I am trying to derive a variational formulation for the following problem $$\left\{ \begin{array}{ll} \Delta^2u=f, & \Omega \\ \Delta u+\rho \partial_{\nu}u=0, & \partial \Omega \end{array}\right.$$

where $\rho>0$ is constant. I intend to show that the right functional setting is $H^2(\Omega)\cap H^1_0(\Omega)$ and to prove that the resulting problem is well posed.

I am confused as to how to establish the right functional setting, so for a start I choose $C_0^2(\Omega)$ as a space of test functions (functions in $C^2(\Omega)$ compactly supported in $\Omega$) so that the boundary condition makes sense.

Multiplying the equation by $v\in C_0^2(\Omega)$ and integrating over $\Omega$ we obtain $$\int_{\Omega} \Delta^2u\cdot v\,dx=\int_{\Omega} fv\,dx$$

and now integrating by parts (Green's identity) twice on the left hand side we obtain

\begin{eqnarray*} \int_{\Omega} \Delta^2u\cdot v\,dx &=& \int_{\Omega} div (\nabla \Delta u)\,dx \stackrel{Green}{=} \int_{\partial \Omega} \partial_{\nu}(\Delta u)v\,d\sigma- \int_{\Omega} \nabla \Delta u\cdot \nabla v \,dx \\ &\stackrel{Green}{=}& \int_{\partial \Omega} \partial_{\nu}(\Delta u)v\,d\sigma - \int_{\partial \Omega} \Delta u\cdot \partial_{\nu}v\,d\sigma + \int_{\Omega} \Delta u\cdot \Delta v\,dx \\ &=& \int_{\partial \Omega} \partial_{\nu}(\Delta u)v\,d\sigma + \int_{\partial \Omega} \rho \partial_{\nu}u \cdot \partial_{\nu}v\,d\sigma + \int_{\Omega} \Delta u\cdot \Delta v\,dx \end{eqnarray*}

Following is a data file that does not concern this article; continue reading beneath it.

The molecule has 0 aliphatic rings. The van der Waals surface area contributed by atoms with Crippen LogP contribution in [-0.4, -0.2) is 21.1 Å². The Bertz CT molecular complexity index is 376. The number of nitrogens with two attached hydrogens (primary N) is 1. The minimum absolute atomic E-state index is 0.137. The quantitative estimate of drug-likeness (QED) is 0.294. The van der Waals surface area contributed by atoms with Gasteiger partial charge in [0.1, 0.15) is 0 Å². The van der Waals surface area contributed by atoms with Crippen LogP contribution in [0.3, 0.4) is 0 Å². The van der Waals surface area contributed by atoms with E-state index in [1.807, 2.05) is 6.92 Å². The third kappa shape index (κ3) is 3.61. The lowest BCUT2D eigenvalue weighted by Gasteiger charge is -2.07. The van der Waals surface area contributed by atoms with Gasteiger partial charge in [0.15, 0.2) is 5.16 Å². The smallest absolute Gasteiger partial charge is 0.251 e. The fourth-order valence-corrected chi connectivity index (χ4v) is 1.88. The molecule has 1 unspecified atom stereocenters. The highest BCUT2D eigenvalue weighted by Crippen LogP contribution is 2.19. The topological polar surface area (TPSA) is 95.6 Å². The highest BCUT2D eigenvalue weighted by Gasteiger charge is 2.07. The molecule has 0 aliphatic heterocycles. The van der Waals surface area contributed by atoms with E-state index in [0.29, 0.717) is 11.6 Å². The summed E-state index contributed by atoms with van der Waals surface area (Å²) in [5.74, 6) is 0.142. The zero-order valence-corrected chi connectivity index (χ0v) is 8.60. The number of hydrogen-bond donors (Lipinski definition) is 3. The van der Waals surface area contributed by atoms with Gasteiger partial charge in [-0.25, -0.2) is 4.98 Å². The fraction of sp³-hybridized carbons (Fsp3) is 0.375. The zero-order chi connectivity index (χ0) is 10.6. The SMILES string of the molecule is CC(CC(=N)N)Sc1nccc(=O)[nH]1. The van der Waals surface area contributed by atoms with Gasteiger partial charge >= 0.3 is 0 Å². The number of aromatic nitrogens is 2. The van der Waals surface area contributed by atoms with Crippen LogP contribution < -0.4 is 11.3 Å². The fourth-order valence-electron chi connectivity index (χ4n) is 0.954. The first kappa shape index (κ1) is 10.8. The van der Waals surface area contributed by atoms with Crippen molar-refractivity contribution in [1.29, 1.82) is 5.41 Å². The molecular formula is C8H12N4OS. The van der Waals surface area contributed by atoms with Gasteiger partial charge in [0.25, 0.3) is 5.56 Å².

where in the last equality I use the boundary condition. Now, enlarging the space of test functions by taking the closure of $C_0^2(\Omega)$ in $H^2(\Omega)$, namely $H_0^2(\Omega)\subset H_0^1(\Omega)\cap H^2(\Omega)$ the first integral vanishes ($v$ has zero trace) so our variational formulation is $$\int_{\partial \Omega} \rho \partial_{\nu}u \cdot \partial_{\nu}v\,d\sigma + \int_{\Omega} \Delta u\cdot \Delta v\,dx=\int_{\Omega} fv\,dx$$

How can I rigorously conclude that I need to take the whole $H_0^1(\Omega)\cap H^2(\Omega)$ as my space of test functions?

In order to prove that the problem is well posed I intend to use Lax-Milgram theorem as usual, but I am confused as to how to tackle the integral over $\partial \Omega$. I define a bilinear form $$B(u,v)=\int_{\partial \Omega} \rho \partial_{\nu}u \cdot \partial_{\nu}v\,d\sigma + \int_{\Omega} \Delta u\cdot \Delta v\,dx$$ and I want to check continuity and coercitivity. For the first one I have $$|B(u,v)|\leq \int_{\partial \Omega} \rho |\partial_{\nu}u \cdot \partial_{\nu}v|\,d\sigma + \int_{\Omega} |\Delta u\cdot \Delta v|\,dx$$

For the second integral we have $$\int_{\Omega} |\Delta u\cdot \Delta v|\,dx\leq ||\Delta u||_0||\Delta v||_0\leq ||u||_{H^2(\Omega)} ||v||_{H^2(\Omega)}$$ but what about the first one?

Thanks in advance for any insight.